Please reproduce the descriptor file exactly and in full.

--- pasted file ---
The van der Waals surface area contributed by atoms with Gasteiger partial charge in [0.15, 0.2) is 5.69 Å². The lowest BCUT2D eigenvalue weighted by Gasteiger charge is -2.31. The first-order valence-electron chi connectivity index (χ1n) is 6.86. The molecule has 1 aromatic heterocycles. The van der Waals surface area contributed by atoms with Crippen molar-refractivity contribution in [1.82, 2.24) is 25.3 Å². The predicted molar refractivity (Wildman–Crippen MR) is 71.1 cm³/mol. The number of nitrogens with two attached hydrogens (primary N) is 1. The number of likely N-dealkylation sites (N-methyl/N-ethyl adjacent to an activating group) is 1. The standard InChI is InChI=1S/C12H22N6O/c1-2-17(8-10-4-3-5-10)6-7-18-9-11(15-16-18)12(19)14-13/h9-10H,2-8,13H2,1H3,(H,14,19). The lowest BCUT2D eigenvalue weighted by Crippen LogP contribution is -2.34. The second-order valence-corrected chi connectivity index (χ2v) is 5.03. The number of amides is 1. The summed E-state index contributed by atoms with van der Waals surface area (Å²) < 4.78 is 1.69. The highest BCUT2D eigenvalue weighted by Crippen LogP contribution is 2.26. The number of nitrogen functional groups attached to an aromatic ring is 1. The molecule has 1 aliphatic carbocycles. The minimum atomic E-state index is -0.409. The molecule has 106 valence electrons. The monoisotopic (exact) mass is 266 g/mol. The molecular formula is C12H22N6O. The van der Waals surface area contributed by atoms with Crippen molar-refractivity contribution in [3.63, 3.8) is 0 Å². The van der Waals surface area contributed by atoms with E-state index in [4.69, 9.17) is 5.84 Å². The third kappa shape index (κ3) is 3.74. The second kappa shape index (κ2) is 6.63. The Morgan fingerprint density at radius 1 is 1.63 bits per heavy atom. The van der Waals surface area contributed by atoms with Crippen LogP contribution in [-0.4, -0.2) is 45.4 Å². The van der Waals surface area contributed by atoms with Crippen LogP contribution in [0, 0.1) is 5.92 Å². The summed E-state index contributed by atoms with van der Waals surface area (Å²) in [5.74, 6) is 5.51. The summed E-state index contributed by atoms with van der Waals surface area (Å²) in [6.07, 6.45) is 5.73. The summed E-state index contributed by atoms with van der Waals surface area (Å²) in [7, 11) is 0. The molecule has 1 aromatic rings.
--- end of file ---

The van der Waals surface area contributed by atoms with Gasteiger partial charge in [0.15, 0.2) is 5.69 Å². The lowest BCUT2D eigenvalue weighted by Gasteiger charge is -2.31. The first-order valence-electron chi connectivity index (χ1n) is 6.86. The molecule has 1 aromatic heterocycles. The van der Waals surface area contributed by atoms with Crippen molar-refractivity contribution in [1.82, 2.24) is 25.3 Å². The predicted molar refractivity (Wildman–Crippen MR) is 71.1 cm³/mol. The number of nitrogens with two attached hydrogens (primary N) is 1. The number of likely N-dealkylation sites (N-methyl/N-ethyl adjacent to an activating group) is 1. The standard InChI is InChI=1S/C12H22N6O/c1-2-17(8-10-4-3-5-10)6-7-18-9-11(15-16-18)12(19)14-13/h9-10H,2-8,13H2,1H3,(H,14,19). The lowest BCUT2D eigenvalue weighted by Crippen LogP contribution is -2.34. The second-order valence-corrected chi connectivity index (χ2v) is 5.03. The number of amides is 1. The summed E-state index contributed by atoms with van der Waals surface area (Å²) < 4.78 is 1.69. The highest BCUT2D eigenvalue weighted by Crippen LogP contribution is 2.26. The number of nitrogen functional groups attached to an aromatic ring is 1. The molecule has 1 aliphatic carbocycles. The minimum atomic E-state index is -0.409. The molecule has 106 valence electrons. The monoisotopic (exact) mass is 266 g/mol. The molecular formula is C12H22N6O. The van der Waals surface area contributed by atoms with Crippen molar-refractivity contribution in [3.63, 3.8) is 0 Å². The van der Waals surface area contributed by atoms with E-state index in [4.69, 9.17) is 5.84 Å². The third kappa shape index (κ3) is 3.74. The second kappa shape index (κ2) is 6.63. The Morgan fingerprint density at radius 1 is 1.63 bits per heavy atom. The van der Waals surface area contributed by atoms with Crippen LogP contribution in [-0.4, -0.2) is 45.4 Å². The van der Waals surface area contributed by atoms with Crippen LogP contribution in [0, 0.1) is 5.92 Å². The summed E-state index contributed by atoms with van der Waals surface area (Å²) in [5.74, 6) is 5.51. The summed E-state index contributed by atoms with van der Waals surface area (Å²) in [6.07, 6.45) is 5.73. The summed E-state index contributed by atoms with van der Waals surface area (Å²) in [7, 11) is 0. The molecule has 1 aromatic rings.